OHL needs to review OA rule

KALVIN REID, SUN MEDIA

, Last Updated: 5:56 PM ET

The Ontario Hockey League deserves kudos for the stiff suspension it handed down Wednesday, but it shouldn't be finished yet.

League commissioner David Branch suspended Erie Otters forward Michael Liambas for the remainder of the season, including the playoffs, ending the overager's junior hockey career.

Liambas laid a brutal hit on Kitchener Rangers defenceman Ben Fanelli last week. As Fanelli was going behind his own net to play the puck, Liambas came in full speed from the opposite side and drove his shoulder into the top of Fanelli's back; Fanelli was thrust head first into the boards, hit the side of his head on the stanchion holding up the glass, lost his helmet and ended up unconscious and bleeding on the ice.

In hockey circles, there has been much debate about the hit and the fate of Liambas, nevermind Fanelli who remains in serious but stable condition in a Hamilton hospital with a fractured skull.

But this much is evident: The hit was reckless and clearly from behind.

Hockey is a fast, sometimes violent, game. Hitting is a big part of that game. But there has been a growing trend to accept hits from behind as part of the game.

They are not. Any hit on a player's back, especially when that player is driven into the boards, is, and should be, illegal.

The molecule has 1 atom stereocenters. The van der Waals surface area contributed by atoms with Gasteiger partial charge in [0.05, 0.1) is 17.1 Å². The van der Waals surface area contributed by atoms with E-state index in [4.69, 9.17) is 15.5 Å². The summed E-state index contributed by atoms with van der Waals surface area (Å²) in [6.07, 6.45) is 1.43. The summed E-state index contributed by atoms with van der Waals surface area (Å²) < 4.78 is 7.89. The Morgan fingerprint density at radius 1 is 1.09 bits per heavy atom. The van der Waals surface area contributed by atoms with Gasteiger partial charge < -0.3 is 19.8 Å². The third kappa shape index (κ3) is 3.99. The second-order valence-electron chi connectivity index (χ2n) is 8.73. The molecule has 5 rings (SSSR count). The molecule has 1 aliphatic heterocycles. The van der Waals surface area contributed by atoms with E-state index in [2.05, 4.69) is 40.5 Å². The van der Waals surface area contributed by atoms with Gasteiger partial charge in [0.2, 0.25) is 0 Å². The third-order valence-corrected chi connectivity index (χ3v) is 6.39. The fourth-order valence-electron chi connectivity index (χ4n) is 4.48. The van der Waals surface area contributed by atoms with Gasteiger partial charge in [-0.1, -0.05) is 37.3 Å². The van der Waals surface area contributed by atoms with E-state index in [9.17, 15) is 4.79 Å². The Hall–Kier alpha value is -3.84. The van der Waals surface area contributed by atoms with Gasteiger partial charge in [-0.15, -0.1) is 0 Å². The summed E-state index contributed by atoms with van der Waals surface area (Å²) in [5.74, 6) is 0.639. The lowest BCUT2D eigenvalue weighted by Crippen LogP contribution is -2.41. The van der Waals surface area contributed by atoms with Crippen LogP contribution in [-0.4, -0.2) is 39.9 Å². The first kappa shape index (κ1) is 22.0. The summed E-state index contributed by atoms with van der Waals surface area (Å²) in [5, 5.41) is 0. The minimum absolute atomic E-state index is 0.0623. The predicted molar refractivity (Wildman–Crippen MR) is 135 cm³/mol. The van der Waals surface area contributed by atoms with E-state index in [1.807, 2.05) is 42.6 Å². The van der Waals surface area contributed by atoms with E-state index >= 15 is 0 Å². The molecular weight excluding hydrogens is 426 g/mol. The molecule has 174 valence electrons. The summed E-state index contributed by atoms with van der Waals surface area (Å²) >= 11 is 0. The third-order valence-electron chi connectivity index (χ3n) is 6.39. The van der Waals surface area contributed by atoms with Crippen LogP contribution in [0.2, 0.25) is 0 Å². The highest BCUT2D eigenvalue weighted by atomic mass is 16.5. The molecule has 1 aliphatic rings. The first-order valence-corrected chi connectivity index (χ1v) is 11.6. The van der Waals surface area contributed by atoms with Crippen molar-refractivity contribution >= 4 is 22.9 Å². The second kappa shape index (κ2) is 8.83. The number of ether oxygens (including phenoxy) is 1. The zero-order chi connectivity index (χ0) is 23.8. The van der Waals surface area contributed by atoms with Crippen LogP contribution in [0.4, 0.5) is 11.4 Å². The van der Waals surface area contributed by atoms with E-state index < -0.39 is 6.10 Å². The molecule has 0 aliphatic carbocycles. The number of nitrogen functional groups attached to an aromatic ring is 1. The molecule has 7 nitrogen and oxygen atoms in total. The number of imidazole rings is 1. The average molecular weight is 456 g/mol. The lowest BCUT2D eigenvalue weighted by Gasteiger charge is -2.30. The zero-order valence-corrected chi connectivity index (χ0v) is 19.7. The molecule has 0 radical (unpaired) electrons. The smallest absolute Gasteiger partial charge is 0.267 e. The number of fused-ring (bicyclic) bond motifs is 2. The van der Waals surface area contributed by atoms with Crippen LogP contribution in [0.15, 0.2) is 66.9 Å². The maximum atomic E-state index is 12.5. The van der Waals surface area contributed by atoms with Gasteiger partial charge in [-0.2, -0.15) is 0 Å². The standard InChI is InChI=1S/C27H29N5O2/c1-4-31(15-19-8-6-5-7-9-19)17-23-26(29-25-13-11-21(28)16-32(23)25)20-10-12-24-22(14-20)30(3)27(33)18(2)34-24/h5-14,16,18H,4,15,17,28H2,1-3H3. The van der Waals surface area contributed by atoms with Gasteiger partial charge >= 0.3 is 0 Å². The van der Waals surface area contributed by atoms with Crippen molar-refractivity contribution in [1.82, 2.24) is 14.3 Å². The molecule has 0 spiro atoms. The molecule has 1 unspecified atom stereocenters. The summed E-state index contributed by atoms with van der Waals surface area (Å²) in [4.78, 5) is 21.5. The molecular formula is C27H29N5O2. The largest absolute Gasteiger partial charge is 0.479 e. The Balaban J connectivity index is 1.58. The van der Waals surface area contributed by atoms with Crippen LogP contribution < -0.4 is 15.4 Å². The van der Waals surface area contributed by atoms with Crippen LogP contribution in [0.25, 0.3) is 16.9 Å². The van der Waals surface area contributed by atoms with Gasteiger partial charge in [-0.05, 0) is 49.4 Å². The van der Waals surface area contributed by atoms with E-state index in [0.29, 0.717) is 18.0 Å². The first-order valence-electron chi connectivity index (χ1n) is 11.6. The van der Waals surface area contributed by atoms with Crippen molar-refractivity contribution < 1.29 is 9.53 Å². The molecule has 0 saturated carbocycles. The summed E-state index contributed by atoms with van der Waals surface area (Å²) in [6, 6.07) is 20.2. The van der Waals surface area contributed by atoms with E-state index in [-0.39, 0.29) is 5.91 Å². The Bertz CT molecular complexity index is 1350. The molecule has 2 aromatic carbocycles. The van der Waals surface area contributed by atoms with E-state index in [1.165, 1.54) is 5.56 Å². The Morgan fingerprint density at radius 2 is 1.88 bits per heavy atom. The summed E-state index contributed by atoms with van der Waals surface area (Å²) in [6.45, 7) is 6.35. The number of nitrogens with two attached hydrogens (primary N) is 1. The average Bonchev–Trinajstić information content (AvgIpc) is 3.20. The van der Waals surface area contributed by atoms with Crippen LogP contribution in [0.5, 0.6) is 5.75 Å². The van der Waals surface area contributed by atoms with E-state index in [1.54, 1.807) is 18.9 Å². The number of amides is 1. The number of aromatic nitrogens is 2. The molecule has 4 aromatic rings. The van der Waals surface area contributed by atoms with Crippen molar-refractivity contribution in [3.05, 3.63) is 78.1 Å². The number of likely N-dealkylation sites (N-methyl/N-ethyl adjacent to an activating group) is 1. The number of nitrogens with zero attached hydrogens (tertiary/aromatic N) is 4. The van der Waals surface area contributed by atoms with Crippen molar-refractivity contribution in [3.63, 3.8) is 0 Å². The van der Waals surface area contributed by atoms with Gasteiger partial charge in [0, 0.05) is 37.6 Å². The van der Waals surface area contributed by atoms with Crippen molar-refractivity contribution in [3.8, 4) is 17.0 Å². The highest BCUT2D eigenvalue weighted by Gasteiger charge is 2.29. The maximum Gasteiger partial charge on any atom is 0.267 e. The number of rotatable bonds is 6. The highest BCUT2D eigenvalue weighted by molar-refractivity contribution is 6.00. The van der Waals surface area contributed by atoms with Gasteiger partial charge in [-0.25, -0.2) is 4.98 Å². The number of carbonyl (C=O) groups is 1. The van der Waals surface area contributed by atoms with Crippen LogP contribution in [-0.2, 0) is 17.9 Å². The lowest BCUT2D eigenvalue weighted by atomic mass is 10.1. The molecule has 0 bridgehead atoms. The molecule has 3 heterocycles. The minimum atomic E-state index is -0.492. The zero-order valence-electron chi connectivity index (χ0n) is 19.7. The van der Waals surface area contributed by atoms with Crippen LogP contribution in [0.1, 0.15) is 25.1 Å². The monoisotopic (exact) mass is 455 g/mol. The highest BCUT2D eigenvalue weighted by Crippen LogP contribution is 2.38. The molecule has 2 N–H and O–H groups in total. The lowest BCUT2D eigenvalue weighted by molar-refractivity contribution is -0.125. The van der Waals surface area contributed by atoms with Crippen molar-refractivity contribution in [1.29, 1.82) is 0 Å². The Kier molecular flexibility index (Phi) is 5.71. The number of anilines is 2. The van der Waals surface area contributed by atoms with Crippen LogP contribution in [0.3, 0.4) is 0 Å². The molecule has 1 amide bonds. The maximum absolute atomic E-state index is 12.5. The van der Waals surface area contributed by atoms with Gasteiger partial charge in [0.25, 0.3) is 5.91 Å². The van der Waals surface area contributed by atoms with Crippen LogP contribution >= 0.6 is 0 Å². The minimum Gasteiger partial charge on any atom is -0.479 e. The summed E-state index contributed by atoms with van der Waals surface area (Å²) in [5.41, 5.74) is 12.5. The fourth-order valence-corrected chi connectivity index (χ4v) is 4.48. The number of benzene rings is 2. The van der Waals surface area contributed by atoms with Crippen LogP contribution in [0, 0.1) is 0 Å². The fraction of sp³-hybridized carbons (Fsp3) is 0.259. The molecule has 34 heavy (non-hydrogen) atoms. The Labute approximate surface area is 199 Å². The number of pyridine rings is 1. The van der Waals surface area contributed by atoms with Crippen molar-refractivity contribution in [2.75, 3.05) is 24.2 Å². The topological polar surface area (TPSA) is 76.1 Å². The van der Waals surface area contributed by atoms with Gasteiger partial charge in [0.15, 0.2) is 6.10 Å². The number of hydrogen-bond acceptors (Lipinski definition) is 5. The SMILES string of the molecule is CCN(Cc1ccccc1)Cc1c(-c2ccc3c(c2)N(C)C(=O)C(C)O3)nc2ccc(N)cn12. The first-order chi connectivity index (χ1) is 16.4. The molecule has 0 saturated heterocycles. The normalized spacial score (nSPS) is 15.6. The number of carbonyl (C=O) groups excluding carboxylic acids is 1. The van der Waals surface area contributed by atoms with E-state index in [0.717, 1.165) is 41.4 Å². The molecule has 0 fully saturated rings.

That alone justifies the harsh suspension handed down by Branch.

But the suspension should just be the start.

That Fanelli's helmet popped off almost on impact indicates he wasn't wearing it properly. It is incumbent on the OHL to ensure all helmets are worn properly, with the chin strap tight enough to keep the helmet where it belongs -- on a player's head.

The league should also review its overage rule. Liambas is 20; Fanelli is 16. That is a man playing against a boy. Those four years mean a lot in terms of physical development in young men -- and the size of these two players clearly illustrates that.

25 LBS. HEAVIER

Liambas stands 5-foot-9 and weighs 200 pounds. Fanelli is a few inches taller, but tips the scales at only 175 pounds.

An overage junior hockey player is unlikely to make the NHL. By that point, they should be playing in a mid- to low-level pro league, or considering another career and going back to school.

Major junior hockey, a developmental level for most of our country's top prospects, is no longer the place for overage players.

This hit has had extensive media coverage and has damaged the OHL's reputation.

Branch sent a good message with the suspension of Liambas, but there is so much more he can and should do to prove the OHL has the safety of its players foremost in mind.

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Reid is the Editorial Page Editor of the St. Catharines Standard.

KALVIN.REID@SUNMEDIA.CA


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